Shrimp – an indicator of the health of Lake Baikal

The nature of Lake Baikal is called “the pearl of Siberia” and the whole of our planet. The area of ​​Lake Baikal is 23 000 km ². This is the largest natural reservoir of fresh water, comparable in size to the Baltic Sea or Great Lakes USA. The volume of Lake Baikal is equal to 20% of the world’s fresh water reserves, which is in a free state. Today, its water is under the threat of pollution and global warming.

Baikal is the sixth largest lake in the world. Baikal is considered the deepest (1,642 m) and the ancient lake on Earth. According to scientists, he is 25-30 million years old. The lake is also one of the coldest: despite the fact that it is located in the south of Siberia, the average water temperature is only 6 ° C. Crystal clear water is very rich in oxygen, which contributes to the development of fauna (1,550 species) and flora (600 species), half of which are nowhere else found in the world. The lake has been the object of environmental protection for many years. In 2006, Vladimir Putin ordered the pushing of the pipeline, which was too close to Baikal. But, unfortunately, the air and water of 336 rivers and streams flowing into Lake Baikal, the catchment area of ​​which is equal to the territory of France, contributed to the pollution of the lake. Continuing climate change can also affect pollution.
“An alarming sign”

A group of Russian and German scientists is focused on finding a way to measure the level of contamination with heavy metals and on calculating the level of resistance to temperature increase, which has grown by 1.5 ° C over the past 50 years. “And it continues to grow,” says Till Luckenbach, a scientist at the German Helmholtz Environmental Research Center in Leipzig. “The winter period, when the lake freezes, declined. We also discovered chemical pollution. ”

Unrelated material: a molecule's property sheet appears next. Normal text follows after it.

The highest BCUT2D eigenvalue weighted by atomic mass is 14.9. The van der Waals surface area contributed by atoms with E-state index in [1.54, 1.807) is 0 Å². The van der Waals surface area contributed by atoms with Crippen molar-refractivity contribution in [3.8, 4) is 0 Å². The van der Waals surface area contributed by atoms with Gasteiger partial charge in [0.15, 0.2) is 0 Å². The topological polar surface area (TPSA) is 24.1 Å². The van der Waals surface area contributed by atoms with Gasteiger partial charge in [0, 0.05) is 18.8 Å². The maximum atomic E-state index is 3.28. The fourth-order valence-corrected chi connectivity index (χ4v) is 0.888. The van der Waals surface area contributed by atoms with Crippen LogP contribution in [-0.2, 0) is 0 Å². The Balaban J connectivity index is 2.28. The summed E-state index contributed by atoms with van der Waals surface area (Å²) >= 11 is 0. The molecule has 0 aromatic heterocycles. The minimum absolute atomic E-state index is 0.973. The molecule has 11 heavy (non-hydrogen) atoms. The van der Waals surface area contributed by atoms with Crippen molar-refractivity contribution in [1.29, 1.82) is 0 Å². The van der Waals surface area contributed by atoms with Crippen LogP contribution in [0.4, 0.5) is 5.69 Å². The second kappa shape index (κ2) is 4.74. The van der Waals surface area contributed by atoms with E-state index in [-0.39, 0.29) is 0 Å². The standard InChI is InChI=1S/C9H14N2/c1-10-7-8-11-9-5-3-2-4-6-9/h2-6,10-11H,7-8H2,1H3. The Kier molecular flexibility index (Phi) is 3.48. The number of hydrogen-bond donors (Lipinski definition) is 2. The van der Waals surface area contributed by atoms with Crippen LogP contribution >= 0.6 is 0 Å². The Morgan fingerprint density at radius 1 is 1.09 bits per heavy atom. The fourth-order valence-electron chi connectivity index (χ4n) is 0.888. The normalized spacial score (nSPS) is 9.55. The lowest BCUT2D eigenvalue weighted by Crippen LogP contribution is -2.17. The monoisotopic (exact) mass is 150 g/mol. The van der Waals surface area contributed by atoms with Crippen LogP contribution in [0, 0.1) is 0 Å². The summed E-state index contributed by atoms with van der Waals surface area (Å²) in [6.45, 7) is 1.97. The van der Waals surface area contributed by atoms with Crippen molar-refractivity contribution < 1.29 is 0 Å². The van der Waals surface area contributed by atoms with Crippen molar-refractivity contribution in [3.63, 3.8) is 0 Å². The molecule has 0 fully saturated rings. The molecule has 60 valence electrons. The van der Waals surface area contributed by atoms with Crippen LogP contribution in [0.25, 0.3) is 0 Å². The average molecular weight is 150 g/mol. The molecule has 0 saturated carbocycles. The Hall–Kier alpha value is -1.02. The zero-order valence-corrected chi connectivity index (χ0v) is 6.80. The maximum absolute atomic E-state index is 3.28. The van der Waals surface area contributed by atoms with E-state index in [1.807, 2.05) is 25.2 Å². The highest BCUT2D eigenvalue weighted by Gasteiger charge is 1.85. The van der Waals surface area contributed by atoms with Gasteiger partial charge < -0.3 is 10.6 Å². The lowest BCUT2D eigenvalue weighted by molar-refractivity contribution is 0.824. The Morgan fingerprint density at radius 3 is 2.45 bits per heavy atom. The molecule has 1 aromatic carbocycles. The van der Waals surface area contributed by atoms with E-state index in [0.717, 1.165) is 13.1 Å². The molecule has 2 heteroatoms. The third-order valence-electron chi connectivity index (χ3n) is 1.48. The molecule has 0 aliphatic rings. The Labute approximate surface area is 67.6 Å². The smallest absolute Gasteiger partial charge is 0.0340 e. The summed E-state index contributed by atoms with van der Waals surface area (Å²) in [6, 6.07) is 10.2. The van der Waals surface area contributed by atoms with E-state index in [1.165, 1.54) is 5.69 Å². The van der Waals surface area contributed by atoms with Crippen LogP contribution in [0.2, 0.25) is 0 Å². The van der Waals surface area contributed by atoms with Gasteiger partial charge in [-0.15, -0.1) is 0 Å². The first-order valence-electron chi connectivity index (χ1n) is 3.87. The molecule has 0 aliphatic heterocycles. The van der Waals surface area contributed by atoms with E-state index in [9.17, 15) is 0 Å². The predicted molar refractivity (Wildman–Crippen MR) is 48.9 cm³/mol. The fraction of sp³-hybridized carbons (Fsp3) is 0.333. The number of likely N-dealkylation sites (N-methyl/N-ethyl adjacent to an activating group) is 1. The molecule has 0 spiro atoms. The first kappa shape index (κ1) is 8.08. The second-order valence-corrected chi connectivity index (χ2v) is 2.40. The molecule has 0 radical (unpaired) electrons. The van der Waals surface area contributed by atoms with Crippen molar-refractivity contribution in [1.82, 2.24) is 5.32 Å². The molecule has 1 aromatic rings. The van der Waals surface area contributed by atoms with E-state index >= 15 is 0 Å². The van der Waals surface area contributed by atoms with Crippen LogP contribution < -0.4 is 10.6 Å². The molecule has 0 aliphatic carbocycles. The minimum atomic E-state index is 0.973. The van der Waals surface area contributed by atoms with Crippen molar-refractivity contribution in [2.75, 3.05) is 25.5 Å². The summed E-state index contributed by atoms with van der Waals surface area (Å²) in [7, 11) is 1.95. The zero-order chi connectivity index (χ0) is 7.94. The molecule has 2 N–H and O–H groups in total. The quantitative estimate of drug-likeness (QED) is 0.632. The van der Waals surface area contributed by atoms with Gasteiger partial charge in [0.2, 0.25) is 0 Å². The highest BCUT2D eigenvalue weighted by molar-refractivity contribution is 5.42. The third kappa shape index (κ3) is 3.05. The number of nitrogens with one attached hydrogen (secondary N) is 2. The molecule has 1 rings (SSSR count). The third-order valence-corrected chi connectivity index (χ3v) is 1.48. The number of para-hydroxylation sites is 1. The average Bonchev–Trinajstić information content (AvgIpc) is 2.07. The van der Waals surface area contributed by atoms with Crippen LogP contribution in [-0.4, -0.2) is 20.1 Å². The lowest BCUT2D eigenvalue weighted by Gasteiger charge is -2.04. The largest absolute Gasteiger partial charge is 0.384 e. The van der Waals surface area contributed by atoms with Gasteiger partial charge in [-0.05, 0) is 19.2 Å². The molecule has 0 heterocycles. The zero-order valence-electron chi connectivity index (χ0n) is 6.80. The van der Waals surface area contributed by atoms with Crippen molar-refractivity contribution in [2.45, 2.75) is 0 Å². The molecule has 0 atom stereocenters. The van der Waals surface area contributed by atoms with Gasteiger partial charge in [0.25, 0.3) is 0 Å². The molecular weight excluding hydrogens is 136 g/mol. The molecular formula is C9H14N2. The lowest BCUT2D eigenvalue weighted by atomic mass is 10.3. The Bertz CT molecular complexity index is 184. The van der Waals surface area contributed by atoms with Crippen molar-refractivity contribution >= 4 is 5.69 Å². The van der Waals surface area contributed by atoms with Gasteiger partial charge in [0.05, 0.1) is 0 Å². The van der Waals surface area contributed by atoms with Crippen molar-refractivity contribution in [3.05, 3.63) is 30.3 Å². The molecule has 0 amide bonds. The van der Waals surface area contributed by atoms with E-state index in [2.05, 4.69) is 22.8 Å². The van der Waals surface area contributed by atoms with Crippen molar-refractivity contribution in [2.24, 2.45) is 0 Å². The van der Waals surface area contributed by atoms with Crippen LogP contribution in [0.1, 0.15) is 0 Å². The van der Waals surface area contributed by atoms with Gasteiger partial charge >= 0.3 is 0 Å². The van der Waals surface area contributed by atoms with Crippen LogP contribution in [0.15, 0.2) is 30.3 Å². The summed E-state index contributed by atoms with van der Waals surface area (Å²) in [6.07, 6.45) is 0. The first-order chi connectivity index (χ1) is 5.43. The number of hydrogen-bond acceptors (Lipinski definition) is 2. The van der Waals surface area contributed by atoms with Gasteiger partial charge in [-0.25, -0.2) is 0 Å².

Scientists have chosen two types of amphipods as indicators of the healthy environment of the lake. These are small shrimps of the genus Eulimnogammarus (E. cyaneus and E. Verrucosus), which play a very important role in the ecological safety of the lake and the food chain. Studies were conducted in a laboratory at the University of Irkutsk to test their sensitivity to temperature. And if E. cyaneus does well at a water temperature of 20 ° C, then E. Verrucosus, especially female individuals, are forced to migrate inland to survive.

The same team of scientists tested the sensitivity of shrimps to heavy metals, in particular to cadmium. Baikal currently does not have this problem, but the Selenka River, its main tributary, begins to be polluted with waste from mining enterprises in Mongolia. “The smallest shrimps, E. cyaneus, absorb cadmium faster, and, therefore, die at lower concentrations,” explains the ecologist Lena Jakob from the Polar and Marine Research Institute. Alfred Wegener, Bremerhaven, the first of the two who signed two reports on the work done. “We also noted that E. verrucosus slows down the metabolism even at low doses of cadmium. This is an alarming sign, because it means that it will eat less, will not breed and will be more vulnerable to predators. Our work shows that even at low levels of environmental pollution, this can have a significant impact on species and ecosystems. ” The health of Lake Baikal is currently under surveillance with the help of these small amphipods, which can warn of problems.